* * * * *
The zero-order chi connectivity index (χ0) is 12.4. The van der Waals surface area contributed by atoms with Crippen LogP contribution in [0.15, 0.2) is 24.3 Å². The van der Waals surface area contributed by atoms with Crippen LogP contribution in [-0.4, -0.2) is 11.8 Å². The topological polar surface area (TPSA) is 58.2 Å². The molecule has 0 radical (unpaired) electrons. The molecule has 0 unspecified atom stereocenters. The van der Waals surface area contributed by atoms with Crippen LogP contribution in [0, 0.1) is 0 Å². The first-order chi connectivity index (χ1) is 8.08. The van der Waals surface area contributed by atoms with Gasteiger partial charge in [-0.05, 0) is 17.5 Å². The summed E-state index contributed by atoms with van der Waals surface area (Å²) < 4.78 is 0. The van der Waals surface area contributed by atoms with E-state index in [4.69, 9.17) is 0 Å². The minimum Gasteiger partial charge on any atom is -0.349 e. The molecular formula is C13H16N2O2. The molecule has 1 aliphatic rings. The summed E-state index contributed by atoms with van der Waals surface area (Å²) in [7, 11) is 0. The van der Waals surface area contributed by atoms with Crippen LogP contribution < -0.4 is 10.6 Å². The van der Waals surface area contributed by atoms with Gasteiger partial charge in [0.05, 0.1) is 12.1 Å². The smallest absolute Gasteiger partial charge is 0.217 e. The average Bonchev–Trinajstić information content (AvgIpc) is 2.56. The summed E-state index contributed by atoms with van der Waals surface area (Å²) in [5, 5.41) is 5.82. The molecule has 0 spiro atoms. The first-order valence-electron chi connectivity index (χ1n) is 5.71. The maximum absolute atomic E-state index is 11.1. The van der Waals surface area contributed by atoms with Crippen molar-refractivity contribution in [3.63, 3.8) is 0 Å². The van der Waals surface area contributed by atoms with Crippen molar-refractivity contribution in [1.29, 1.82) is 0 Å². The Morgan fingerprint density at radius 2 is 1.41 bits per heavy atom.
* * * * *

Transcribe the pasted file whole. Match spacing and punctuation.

The zero-order chi connectivity index (χ0) is 12.4. The van der Waals surface area contributed by atoms with Crippen LogP contribution in [0.15, 0.2) is 24.3 Å². The van der Waals surface area contributed by atoms with Crippen LogP contribution in [-0.4, -0.2) is 11.8 Å². The topological polar surface area (TPSA) is 58.2 Å². The molecule has 0 radical (unpaired) electrons. The molecule has 0 unspecified atom stereocenters. The van der Waals surface area contributed by atoms with Crippen LogP contribution in [0, 0.1) is 0 Å². The first-order chi connectivity index (χ1) is 8.08. The van der Waals surface area contributed by atoms with Gasteiger partial charge in [-0.05, 0) is 17.5 Å². The summed E-state index contributed by atoms with van der Waals surface area (Å²) < 4.78 is 0. The van der Waals surface area contributed by atoms with E-state index in [4.69, 9.17) is 0 Å². The minimum Gasteiger partial charge on any atom is -0.349 e. The molecular formula is C13H16N2O2. The molecule has 1 aliphatic rings. The summed E-state index contributed by atoms with van der Waals surface area (Å²) in [7, 11) is 0. The van der Waals surface area contributed by atoms with Crippen LogP contribution < -0.4 is 10.6 Å². The van der Waals surface area contributed by atoms with Gasteiger partial charge in [0.05, 0.1) is 12.1 Å². The smallest absolute Gasteiger partial charge is 0.217 e. The average Bonchev–Trinajstić information content (AvgIpc) is 2.56. The summed E-state index contributed by atoms with van der Waals surface area (Å²) in [5, 5.41) is 5.82. The molecule has 0 spiro atoms. The first-order valence-electron chi connectivity index (χ1n) is 5.71. The maximum absolute atomic E-state index is 11.1. The van der Waals surface area contributed by atoms with Crippen molar-refractivity contribution in [3.63, 3.8) is 0 Å². The van der Waals surface area contributed by atoms with Crippen molar-refractivity contribution in [1.29, 1.82) is 0 Å². The Morgan fingerprint density at radius 2 is 1.41 bits per heavy atom.